The respondents are the owners of a grouse moor at Castle Grant, near Grantown-on-Spey, over which commercial shooting takes place. Recognising that there required to be substantial investment in the moor in order to increase the number of grouse, and being unwilling to undertake that investment themselves, they sought to attract a tenant. The matter was taken forward by their employee and chief executive, Mr Sandy Lewis, and by a chartered surveyor, Mr Jonathan Kennedy, who was engaged to advise them. In May 2006 Mr Erskine learned that a lease of the moor might be available, and entered into discussions with Mr Kennedy. He was sent the proposed terms of a lease. He did not however pursue his interest.


The respondents then entered into discussions with another prospective tenant, Mr Paddy McNally. In the course of those discussions, Mr McNally expressed concern about possible over-shooting of the moor during the 2006 season. In order to reassure Mr McNally that the respondents had considered the capacity of the moor to bear the shooting planned for that season, Mr Lewis sent his adviser an email dated 4 August 2006, in which he gave information about the grouse counts carried out on the moor earlier that year and the estimated grouse population of the moor, extrapolated from the counts. The areas of the moor in which the counts were carried out were not however representative of the moor as a whole, but were the parts of the moor which were considered to be the most heavily populated by grouse. As a result, the estimated grouse population, as stated in the email, was well in excess of the actual population. In the event, Mr McNally decided not to proceed with the transaction.


On Mr McNally's withdrawal, Mr Kennedy contacted Mr Erskine in early September 2006 in order to pursue the possibility of his taking a lease of the moor. After taking part in a shoot and making a further visit to the moor, Mr Erskine became concerned that the shooting planned for that season would leave an inadequate breeding population on the moor. He expressed his concern in an email to Mr Kennedy, in which he said that he was not qualified to quantify the damage which the shooting was doing to the grouse stocks but thought that it was not insignificant. Mr Kennedy forwarded the email to Mr Lewis, stating in his covering message that there was no doubt in his mind that the estate had been overshot, and that this had undoubtedly had an effect on the letting of the moor and might have made it impossible.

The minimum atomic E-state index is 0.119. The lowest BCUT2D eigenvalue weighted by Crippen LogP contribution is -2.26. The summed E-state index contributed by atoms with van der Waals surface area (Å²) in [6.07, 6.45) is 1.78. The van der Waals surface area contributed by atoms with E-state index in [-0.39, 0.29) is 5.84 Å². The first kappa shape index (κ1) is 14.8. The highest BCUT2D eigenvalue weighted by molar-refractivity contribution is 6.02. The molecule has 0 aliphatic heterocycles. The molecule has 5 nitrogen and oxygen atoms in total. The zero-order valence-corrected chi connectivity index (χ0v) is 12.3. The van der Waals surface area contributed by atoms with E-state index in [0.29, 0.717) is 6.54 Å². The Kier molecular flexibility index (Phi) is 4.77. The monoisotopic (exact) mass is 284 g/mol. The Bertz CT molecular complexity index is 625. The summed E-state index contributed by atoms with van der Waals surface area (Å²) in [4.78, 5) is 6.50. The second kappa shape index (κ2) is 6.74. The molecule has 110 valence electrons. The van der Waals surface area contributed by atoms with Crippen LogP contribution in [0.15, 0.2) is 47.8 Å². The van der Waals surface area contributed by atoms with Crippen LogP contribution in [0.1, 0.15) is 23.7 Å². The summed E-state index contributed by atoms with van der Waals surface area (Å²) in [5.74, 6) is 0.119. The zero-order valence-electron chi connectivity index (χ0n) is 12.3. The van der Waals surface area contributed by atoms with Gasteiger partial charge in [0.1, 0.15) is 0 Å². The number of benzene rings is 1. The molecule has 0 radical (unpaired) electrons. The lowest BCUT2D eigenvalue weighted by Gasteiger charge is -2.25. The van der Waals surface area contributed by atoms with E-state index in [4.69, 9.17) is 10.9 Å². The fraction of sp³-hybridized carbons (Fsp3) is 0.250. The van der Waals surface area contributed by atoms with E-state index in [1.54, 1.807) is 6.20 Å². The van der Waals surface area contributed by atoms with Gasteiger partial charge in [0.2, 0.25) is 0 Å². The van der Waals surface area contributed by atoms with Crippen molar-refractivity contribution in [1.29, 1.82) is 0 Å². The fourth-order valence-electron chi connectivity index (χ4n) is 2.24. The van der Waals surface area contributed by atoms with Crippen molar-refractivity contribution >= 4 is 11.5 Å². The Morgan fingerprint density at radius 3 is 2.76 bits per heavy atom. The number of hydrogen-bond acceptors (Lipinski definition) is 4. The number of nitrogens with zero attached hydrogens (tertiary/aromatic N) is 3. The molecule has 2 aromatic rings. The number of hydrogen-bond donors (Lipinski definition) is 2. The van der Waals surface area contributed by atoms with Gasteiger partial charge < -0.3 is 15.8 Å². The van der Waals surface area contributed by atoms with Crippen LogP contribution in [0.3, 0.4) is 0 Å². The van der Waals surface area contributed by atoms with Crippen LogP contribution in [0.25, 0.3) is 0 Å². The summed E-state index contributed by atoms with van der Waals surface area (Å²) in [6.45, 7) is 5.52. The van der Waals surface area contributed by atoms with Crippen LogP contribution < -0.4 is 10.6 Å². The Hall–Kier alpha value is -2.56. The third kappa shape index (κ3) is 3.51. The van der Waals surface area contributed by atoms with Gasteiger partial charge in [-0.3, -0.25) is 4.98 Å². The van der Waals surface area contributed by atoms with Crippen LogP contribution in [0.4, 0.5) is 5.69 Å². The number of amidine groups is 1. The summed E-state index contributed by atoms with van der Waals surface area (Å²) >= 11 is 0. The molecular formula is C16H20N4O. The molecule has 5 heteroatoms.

Mr Lewis replied by email on 29 September, stating:

"I have sent a separate email re the grouse programme which you may wish to pass on to Alastair Erskine."

The separate email sent by Mr Lewis to Mr Kennedy, which I will refer to as the critical email, did not form part of the chain of messages initiated by Mr Erskine's email, and did not have the appearance of responding to any concern expressed about over-shooting. Its subject was "Grouse Bags", and it began by stating:

"Now that we are well through with the grouse season, I thought it may...